Visualizing Two Qualitative Variables

Bonds

A dataset for illustrating the various available visualizations needs a certain degree of richness with manageable size. The dataset on Bonds contains three categorical and a few quantitative indicators sufficient to show what we might wish.

Loading the Data

Bonds <- read.csv(url("https://raw.githubusercontent.com/robertwwalker/DADMStuff/master/BondFunds.csv"))

A Summary

library(skimr)
Bonds %>% skim()
Table 1: Data summary
Name Piped data
Number of rows 184
Number of columns 9
_______________________
Column type frequency:
character 4
numeric 5
________________________
Group variables None

Variable type: character

skim_variable n_missing complete_rate min max empty n_unique whitespace
Fund.Number 0 1 4 6 0 184 0
Type 0 1 20 23 0 2 0
Fees 0 1 2 3 0 2 0
Risk 0 1 7 13 0 3 0

Variable type: numeric

skim_variable n_missing complete_rate mean sd p0 p25 p50 p75 p100 hist
Assets 0 1 910.65 2253.27 12.40 113.72 268.4 621.95 18603.50 ▇▁▁▁▁
Expense.Ratio 0 1 0.71 0.26 0.12 0.53 0.7 0.90 1.94 ▂▇▅▁▁
Return.2009 0 1 7.16 6.09 -8.80 3.48 6.4 10.72 32.00 ▁▇▅▁▁
X3.Year.Return 0 1 4.66 2.52 -13.80 4.05 5.1 6.10 9.40 ▁▁▁▅▇
X5.Year.Return 0 1 3.99 1.49 -7.30 3.60 4.3 4.90 6.80 ▁▁▁▅▇

Most data types are represented. There is no time variable so dates and the visualizations that go with time series are omitted.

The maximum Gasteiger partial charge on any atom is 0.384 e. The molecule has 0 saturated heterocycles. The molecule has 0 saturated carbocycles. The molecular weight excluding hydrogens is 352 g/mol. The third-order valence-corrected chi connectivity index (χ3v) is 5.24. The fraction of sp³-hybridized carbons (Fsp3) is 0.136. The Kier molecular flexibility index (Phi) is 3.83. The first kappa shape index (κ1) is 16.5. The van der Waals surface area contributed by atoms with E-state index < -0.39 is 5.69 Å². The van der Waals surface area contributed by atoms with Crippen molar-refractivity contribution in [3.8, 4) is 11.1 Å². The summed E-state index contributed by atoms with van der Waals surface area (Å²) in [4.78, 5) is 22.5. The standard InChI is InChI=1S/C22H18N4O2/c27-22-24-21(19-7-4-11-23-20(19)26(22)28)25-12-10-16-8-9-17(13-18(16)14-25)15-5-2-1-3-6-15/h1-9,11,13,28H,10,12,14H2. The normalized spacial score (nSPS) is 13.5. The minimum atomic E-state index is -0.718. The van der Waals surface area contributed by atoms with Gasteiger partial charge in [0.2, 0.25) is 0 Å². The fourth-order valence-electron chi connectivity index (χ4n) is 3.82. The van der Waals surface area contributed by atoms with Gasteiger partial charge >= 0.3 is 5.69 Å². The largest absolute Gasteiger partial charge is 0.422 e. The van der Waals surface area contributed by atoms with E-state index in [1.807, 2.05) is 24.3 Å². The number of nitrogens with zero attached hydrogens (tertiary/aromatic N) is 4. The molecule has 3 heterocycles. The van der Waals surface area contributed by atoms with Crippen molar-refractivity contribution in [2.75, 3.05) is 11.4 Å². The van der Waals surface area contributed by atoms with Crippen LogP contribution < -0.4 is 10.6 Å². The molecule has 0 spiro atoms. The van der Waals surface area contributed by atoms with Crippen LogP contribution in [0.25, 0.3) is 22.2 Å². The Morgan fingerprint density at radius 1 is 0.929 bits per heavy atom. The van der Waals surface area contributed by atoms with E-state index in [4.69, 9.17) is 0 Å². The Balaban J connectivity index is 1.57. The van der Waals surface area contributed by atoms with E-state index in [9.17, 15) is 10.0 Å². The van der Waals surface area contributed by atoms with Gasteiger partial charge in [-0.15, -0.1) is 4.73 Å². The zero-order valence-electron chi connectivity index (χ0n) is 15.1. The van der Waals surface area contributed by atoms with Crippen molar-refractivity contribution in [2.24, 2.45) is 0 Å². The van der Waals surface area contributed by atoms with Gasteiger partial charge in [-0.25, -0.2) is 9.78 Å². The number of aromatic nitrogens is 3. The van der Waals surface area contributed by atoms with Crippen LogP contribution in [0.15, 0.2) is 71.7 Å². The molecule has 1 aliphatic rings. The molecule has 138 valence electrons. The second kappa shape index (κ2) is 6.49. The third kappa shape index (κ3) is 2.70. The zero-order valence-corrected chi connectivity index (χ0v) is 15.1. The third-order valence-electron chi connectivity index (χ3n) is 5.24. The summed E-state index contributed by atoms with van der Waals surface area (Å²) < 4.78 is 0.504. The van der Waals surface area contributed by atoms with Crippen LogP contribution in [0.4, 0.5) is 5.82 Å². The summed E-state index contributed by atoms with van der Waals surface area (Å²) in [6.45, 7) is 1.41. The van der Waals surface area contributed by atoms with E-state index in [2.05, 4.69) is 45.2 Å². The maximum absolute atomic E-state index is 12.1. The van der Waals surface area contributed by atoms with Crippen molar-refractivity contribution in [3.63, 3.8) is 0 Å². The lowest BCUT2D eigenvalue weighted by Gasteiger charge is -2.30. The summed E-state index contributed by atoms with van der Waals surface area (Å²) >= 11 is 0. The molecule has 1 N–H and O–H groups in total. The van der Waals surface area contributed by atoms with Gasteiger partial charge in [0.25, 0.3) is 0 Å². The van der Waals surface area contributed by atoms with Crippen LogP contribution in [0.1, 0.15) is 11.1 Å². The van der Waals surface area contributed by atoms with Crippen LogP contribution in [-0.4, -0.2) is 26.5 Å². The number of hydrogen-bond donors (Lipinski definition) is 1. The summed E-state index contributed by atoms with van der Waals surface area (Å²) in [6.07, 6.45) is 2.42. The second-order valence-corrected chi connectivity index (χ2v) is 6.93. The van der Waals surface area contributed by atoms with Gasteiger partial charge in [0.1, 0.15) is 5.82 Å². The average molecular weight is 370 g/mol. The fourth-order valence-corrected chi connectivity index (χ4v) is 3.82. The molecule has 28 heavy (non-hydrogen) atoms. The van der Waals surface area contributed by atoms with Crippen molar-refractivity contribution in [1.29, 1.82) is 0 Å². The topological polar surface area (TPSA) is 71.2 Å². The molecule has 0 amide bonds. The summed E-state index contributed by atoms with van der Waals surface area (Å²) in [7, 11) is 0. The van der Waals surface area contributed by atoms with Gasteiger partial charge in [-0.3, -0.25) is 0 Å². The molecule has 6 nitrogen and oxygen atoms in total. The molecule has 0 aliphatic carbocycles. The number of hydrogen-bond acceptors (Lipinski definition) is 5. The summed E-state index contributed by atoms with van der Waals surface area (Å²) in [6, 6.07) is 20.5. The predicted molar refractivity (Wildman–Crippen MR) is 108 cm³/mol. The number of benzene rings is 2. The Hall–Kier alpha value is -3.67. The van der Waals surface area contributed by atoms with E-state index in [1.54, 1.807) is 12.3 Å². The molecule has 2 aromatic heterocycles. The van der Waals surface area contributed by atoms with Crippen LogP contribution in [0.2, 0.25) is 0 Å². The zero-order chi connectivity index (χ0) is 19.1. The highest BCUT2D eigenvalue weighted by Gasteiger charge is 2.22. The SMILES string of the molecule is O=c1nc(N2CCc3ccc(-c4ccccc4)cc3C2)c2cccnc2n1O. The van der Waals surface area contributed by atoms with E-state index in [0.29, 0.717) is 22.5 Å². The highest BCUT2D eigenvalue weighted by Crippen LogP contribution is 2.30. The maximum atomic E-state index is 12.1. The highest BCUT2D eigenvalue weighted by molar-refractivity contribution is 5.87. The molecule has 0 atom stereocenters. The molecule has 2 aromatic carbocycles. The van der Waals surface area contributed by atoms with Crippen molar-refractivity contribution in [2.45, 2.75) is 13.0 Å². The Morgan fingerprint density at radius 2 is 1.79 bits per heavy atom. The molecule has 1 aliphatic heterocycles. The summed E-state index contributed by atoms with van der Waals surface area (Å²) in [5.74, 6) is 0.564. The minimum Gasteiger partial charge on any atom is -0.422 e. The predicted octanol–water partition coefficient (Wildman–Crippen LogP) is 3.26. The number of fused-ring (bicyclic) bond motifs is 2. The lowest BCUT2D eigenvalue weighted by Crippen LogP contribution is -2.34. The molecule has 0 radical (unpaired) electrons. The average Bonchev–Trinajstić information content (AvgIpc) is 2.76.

Data Visualization

There are three primary visualizations that we might use for a combination of two qualities. We will have a look at geom_tile(), geom_point(), and geom_bar(aes(fill=)) to visualize these. We can also make use of facet. Let me work with Risk and Fees. I will first display the relevant table.

Building a Table

BTDF <- Bonds %>% group_by(Risk, Fees) %>% summarise(Count = n()) %>% data.frame()
## `summarise()` regrouping output by 'Risk' (override with `.groups` argument)
BTDF %>% pivot_wider(names_from = Fees, values_from = Count)
## # A tibble: 3 x 3
##   Risk             No   Yes
##   <chr>         <int> <int>
## 1 Above average    37    22
## 2 Average          49    20
## 3 Below average    44    12

The table as a data.frame.

BTDF
##            Risk Fees Count
## 1 Above average   No    37
## 2 Above average  Yes    22
## 3       Average   No    49
## 4       Average  Yes    20
## 5 Below average   No    44
## 6 Below average  Yes    12

geom_tile

BTDF %>% ggplot(., aes(x = Risk, y = Fees, fill = Count)) + geom_tile() + scale_fill_viridis_c() + 
    theme_minimal() + labs(fill = "Number of Funds")

geom_label a visual table

BTDF %>% ggplot(., aes(x = Risk, y = Fees, label = Count)) + geom_label() + theme_minimal() + 
    labs(subtitle = "Counts of Funds Shown")

A Tile Table

BTDF %>% ggplot(., aes(x = Risk, y = Fees, label = Count, fill = Count)) + geom_tile(alpha = 0.2) + 
    scale_fill_viridis_c() + geom_text() + theme_minimal() + labs(subtitle = "Counts of Funds Shown")

Raw Data Plots

geom_count()

Bonds %>% ggplot() + aes(x = Risk, y = Fees) + geom_count() + theme_minimal()

geom_bar(fill=)

Now let us look at the bar plot. First, start with Risk.

Bonds %>% ggplot() + aes(x = Risk) + geom_bar()

To add Fees to the plot, we can fill the bars.

Bonds %>% ggplot() + aes(x = Risk, fill = Fees) + geom_bar()

Conditional Probability: (position="fill")

We can also plot this normalized by the number in each category of x so that the plots represent conditional probability.

Bonds %>% ggplot() + aes(x = Risk, fill = Fees) + geom_bar(position = "fill")

Avatar
Robert W. Walker
Associate Professor of Quantitative Methods

My research interests include causal inference, statistical computation and data visualization.

Next
Previous

Related